In 1576, a devastating plague killed 50,000 people in Venice, taking even the city's best known painter, Titian. In desperation, Doge Alvise I Mocenigo vowed to build a magnificent church if the city were delivered from the plague, and to visit it every year in a service of thanksgiving. A wooden church was constructed on the Giudecca for the event until the final result, Il Redentore, one of Palladio's finest churches, was consecrated in 1592.
Today the Festa del Redentore (third weekend in July) is the most popular event on the Venetian calendar. An impressive 330m-long pontoon bridge is constructed by Saturday evening, linking the Giudecca to the Zattere. The first one was built for the Doge Sebastian Venier in 1577, and they've been doing it every year since.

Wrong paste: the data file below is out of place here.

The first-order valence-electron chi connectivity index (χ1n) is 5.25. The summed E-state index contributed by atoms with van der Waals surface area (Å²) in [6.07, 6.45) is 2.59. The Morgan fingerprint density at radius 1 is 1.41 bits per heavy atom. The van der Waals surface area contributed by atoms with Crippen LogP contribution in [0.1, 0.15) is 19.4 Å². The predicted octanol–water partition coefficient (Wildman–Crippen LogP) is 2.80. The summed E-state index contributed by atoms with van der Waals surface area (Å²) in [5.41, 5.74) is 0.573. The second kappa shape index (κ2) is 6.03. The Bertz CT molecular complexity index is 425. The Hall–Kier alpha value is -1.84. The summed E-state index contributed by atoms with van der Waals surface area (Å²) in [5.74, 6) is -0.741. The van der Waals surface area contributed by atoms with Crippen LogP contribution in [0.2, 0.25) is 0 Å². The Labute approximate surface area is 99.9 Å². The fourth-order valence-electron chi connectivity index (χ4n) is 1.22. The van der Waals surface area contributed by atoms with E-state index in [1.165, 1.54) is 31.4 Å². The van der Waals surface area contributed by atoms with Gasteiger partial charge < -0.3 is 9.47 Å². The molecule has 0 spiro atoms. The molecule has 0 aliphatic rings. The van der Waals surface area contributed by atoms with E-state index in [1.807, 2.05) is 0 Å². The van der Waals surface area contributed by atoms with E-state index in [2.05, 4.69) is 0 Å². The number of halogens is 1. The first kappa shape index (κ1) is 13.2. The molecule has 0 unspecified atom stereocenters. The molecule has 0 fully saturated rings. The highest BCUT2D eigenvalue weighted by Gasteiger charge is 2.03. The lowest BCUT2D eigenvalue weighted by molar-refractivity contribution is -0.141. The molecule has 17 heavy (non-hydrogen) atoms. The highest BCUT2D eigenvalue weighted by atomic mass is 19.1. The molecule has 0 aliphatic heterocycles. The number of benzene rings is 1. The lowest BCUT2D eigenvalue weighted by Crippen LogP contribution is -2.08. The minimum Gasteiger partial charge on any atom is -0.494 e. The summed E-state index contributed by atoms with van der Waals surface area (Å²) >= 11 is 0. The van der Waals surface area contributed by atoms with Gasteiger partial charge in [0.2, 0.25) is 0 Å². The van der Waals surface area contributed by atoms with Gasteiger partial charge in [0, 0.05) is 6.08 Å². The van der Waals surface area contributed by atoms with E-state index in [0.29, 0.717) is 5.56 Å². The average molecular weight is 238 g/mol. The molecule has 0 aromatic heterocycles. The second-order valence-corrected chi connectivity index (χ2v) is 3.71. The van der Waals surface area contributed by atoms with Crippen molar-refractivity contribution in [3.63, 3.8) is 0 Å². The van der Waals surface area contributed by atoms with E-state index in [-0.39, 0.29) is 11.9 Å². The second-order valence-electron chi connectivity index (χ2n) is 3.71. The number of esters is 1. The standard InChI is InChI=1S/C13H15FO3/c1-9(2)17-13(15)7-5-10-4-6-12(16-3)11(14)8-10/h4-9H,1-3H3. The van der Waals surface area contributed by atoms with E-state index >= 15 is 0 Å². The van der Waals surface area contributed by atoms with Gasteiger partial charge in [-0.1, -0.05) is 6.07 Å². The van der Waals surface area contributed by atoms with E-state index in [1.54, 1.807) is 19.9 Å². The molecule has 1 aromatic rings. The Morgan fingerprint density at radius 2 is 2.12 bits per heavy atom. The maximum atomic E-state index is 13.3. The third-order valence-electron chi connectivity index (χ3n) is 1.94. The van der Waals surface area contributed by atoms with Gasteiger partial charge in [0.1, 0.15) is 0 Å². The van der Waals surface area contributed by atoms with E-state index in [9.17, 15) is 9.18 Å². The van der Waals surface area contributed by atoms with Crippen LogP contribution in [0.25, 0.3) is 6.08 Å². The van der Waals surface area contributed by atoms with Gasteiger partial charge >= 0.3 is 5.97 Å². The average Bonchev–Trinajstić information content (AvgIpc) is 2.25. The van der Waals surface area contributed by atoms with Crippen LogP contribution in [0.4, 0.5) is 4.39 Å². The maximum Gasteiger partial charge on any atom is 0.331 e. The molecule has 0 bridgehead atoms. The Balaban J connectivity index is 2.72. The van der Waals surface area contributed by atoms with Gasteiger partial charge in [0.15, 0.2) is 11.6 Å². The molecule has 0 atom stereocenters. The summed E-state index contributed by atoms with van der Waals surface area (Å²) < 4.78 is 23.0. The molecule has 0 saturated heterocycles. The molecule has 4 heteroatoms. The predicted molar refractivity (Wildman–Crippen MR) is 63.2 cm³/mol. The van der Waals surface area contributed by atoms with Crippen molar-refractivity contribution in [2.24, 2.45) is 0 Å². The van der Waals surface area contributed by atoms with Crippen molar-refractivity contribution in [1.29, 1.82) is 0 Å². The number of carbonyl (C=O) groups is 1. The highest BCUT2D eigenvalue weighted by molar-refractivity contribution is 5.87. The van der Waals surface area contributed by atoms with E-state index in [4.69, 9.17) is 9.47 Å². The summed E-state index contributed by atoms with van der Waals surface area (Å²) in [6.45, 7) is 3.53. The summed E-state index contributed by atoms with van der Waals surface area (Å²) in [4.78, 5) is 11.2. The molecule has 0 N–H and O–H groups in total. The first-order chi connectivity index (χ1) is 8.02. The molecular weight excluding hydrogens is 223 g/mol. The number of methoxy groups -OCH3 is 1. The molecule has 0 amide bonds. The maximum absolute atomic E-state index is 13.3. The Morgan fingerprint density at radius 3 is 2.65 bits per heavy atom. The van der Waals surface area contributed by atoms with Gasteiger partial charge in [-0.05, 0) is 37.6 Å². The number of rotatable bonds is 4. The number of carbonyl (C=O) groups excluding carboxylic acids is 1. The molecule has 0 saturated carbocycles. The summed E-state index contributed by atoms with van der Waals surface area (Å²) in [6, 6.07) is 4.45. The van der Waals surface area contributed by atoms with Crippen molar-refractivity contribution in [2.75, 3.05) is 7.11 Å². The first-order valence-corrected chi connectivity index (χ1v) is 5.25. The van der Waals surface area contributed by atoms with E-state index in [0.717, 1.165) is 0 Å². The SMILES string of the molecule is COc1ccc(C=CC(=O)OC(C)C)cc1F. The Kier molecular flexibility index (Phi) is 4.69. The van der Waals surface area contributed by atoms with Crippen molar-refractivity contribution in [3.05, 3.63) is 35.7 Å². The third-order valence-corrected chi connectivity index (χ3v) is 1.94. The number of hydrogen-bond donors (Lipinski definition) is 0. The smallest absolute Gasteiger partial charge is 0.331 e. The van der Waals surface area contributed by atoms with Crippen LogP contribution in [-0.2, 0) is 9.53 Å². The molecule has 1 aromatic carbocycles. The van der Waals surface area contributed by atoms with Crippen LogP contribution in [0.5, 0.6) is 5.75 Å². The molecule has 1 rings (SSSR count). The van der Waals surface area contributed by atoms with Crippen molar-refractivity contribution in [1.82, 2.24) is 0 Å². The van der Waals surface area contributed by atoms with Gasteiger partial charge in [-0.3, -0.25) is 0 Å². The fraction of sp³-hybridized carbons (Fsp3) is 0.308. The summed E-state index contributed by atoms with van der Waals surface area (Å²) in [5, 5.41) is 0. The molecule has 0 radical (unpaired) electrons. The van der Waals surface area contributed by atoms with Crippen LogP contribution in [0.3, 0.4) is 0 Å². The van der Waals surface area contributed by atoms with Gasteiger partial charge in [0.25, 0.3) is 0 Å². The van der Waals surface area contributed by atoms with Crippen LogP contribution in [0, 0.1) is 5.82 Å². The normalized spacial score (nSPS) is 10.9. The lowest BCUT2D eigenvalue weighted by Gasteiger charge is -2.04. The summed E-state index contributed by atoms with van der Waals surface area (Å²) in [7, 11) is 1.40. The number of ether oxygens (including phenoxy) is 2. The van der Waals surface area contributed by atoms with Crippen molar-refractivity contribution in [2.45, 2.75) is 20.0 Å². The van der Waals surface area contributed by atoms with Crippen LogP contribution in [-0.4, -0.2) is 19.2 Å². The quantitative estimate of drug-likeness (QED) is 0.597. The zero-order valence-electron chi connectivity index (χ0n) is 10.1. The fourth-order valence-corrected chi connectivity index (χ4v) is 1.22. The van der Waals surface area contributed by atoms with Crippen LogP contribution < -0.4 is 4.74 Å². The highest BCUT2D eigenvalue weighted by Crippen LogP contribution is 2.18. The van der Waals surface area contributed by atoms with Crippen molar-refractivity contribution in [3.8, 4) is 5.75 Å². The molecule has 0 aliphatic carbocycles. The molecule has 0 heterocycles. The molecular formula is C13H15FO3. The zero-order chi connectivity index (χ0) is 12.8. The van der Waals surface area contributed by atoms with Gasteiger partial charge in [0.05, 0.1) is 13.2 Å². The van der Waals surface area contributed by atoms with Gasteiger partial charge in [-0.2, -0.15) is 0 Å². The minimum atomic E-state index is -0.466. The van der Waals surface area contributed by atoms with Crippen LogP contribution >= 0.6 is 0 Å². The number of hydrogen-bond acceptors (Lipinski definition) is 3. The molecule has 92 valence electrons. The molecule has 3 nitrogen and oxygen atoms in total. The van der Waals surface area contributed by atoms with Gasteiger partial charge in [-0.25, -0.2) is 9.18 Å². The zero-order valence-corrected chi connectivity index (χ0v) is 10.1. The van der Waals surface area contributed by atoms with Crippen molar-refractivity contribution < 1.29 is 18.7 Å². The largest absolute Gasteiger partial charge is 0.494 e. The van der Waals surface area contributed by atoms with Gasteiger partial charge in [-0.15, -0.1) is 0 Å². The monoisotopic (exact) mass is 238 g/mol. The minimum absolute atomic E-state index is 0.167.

As it cools off the Venetians take to boats bedecked with lanterns, mooring them together in St Mark's Basin for a feast and party on the water. At 11.30pm, the basin erupts in a spectacular blaze of fireworks that lasts until after midnight, although it's hardly the end of the party; many still keep up the old tradition of sailing to the Lido to watch the sunrise.
On Sunday, the religious procession, led by the Patriarch of Venice, crosses the pontoon bridge for the church service at 7pm. And on Monday, the bridge is dismantled for another year.
Images by: Mark Longair, Creative Commons